The International Monetary Fund (IMF) released an update to its “World Economic Outlook” report on Tuesday, revising global economic growth down 0.4% from April to 3.2% for the year.
Global growth in 2023 could be an even more meager 2.9%, according to the IMF’s report. Inflation is also running rampant globally compared to past years, uncharacteristic for a contracting economy, with rates at 6.6% in advanced economies and 9.5% in emerging markets and developing economies.
The IMF cited harm done to European economies from the Russian-Ukrainian War, Chinese lockdowns, inflation eating into consumers’ spending power and tightening monetary policy around the globe as reasons for the revision in growth expectations.
🆕 The IMF projects the global economy to slow further to 3.2% in 2022 and 2.9% in 2023. The risk of unusually low growth is high. Read our analysis in the World Economic Outlook update. https://t.co/ldMsaieJUU #WEO pic.twitter.com/tbjQASegwq
— IMF (@IMFNews) July 26, 2022
Projected economic growth in the U.S. for 2022 was decreased by 1.4% from April’s predictions to 2.3%, and 2023 growth is expected to be just 1.0%, both down considerably less than the 5.7% growth recorded in 2021 as the economy recovered from the pandemic.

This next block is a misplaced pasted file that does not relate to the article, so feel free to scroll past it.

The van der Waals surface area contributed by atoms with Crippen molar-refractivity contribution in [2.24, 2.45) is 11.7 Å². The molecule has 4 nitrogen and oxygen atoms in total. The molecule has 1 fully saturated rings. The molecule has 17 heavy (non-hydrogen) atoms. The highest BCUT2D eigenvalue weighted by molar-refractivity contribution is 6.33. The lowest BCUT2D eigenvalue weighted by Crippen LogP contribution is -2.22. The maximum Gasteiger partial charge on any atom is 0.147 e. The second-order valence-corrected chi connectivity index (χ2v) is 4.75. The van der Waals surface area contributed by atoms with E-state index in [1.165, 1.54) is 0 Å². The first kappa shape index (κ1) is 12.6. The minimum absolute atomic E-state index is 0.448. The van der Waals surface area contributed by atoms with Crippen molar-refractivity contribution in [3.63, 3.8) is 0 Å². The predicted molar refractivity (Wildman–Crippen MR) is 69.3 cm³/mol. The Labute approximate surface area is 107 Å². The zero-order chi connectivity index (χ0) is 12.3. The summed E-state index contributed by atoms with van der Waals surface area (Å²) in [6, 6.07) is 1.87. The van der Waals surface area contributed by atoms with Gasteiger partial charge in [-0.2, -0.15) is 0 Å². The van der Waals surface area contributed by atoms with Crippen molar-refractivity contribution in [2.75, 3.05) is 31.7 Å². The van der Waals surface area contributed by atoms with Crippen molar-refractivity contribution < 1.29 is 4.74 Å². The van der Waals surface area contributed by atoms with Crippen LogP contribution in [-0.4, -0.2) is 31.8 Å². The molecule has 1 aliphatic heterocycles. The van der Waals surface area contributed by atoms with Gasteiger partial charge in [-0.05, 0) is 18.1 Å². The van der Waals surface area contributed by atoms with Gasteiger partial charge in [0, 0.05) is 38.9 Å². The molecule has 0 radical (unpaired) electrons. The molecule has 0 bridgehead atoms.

The IMF’s report also added that if Russia suddenly stopped all gas flows to Europe, inflation does not abate at the pace it is expected to, or widespread lockdowns continue in China, the world economy could witness growth as low as 2.6% in 2022 and 2.0% in 2023.
“The global economy has only grown at 2.0% or less five times since 1970,” IMF Chief Economist Pierre-Olivier Gourinchas said in a press conference, adding that “the world may soon be teetering on the edge of a global recession, only two years after the last one.”
While aggressive monetary policy will further kneecap economic growth, the IMF argues in the report that bringing price increases under control must come first and foremost for central banks around the world.
“Taming inflation should be the first priority for policymakers. Tighter monetary policy will inevitably have real economic costs, but delay will only exacerbate them,” the report argued.
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